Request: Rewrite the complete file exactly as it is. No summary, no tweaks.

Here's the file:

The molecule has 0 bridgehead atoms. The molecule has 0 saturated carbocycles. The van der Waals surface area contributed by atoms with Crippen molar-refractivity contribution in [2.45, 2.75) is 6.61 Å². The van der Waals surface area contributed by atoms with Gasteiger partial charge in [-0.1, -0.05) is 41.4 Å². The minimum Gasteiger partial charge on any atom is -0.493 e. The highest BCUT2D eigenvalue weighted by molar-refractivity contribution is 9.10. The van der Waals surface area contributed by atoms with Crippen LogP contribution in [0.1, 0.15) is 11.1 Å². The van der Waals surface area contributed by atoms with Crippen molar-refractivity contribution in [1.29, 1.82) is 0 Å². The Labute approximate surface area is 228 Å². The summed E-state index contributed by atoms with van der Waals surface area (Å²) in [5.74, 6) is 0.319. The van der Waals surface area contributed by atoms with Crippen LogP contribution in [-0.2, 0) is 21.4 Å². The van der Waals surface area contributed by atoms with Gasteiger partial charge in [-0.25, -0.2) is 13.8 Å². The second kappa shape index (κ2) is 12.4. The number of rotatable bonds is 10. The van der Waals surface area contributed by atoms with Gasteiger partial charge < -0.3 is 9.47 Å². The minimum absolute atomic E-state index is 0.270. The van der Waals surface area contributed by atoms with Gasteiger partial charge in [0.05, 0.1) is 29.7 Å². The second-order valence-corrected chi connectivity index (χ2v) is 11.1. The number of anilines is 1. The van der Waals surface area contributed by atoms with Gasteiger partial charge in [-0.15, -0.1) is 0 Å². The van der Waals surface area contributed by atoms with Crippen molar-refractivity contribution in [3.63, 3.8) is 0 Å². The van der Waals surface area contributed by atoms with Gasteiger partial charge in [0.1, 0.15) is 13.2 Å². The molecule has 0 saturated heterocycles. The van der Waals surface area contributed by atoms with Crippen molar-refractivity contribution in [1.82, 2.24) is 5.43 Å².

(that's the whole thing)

The molecule has 0 bridgehead atoms. The molecule has 0 saturated carbocycles. The van der Waals surface area contributed by atoms with Crippen molar-refractivity contribution in [2.45, 2.75) is 6.61 Å². The van der Waals surface area contributed by atoms with Gasteiger partial charge in [-0.1, -0.05) is 41.4 Å². The minimum Gasteiger partial charge on any atom is -0.493 e. The highest BCUT2D eigenvalue weighted by molar-refractivity contribution is 9.10. The van der Waals surface area contributed by atoms with Crippen LogP contribution in [0.1, 0.15) is 11.1 Å². The van der Waals surface area contributed by atoms with Crippen molar-refractivity contribution in [1.29, 1.82) is 0 Å². The Labute approximate surface area is 228 Å². The summed E-state index contributed by atoms with van der Waals surface area (Å²) in [5.74, 6) is 0.319. The van der Waals surface area contributed by atoms with Crippen LogP contribution in [-0.2, 0) is 21.4 Å². The van der Waals surface area contributed by atoms with Gasteiger partial charge in [-0.25, -0.2) is 13.8 Å². The second kappa shape index (κ2) is 12.4. The number of rotatable bonds is 10. The van der Waals surface area contributed by atoms with Gasteiger partial charge < -0.3 is 9.47 Å². The minimum absolute atomic E-state index is 0.270. The van der Waals surface area contributed by atoms with Gasteiger partial charge in [0.05, 0.1) is 29.7 Å². The second-order valence-corrected chi connectivity index (χ2v) is 11.1. The number of anilines is 1. The van der Waals surface area contributed by atoms with Gasteiger partial charge in [-0.15, -0.1) is 0 Å². The van der Waals surface area contributed by atoms with Crippen molar-refractivity contribution in [3.63, 3.8) is 0 Å². The van der Waals surface area contributed by atoms with Gasteiger partial charge in [0.1, 0.15) is 13.2 Å². The molecule has 0 saturated heterocycles. The van der Waals surface area contributed by atoms with Crippen molar-refractivity contribution in [1.82, 2.24) is 5.43 Å².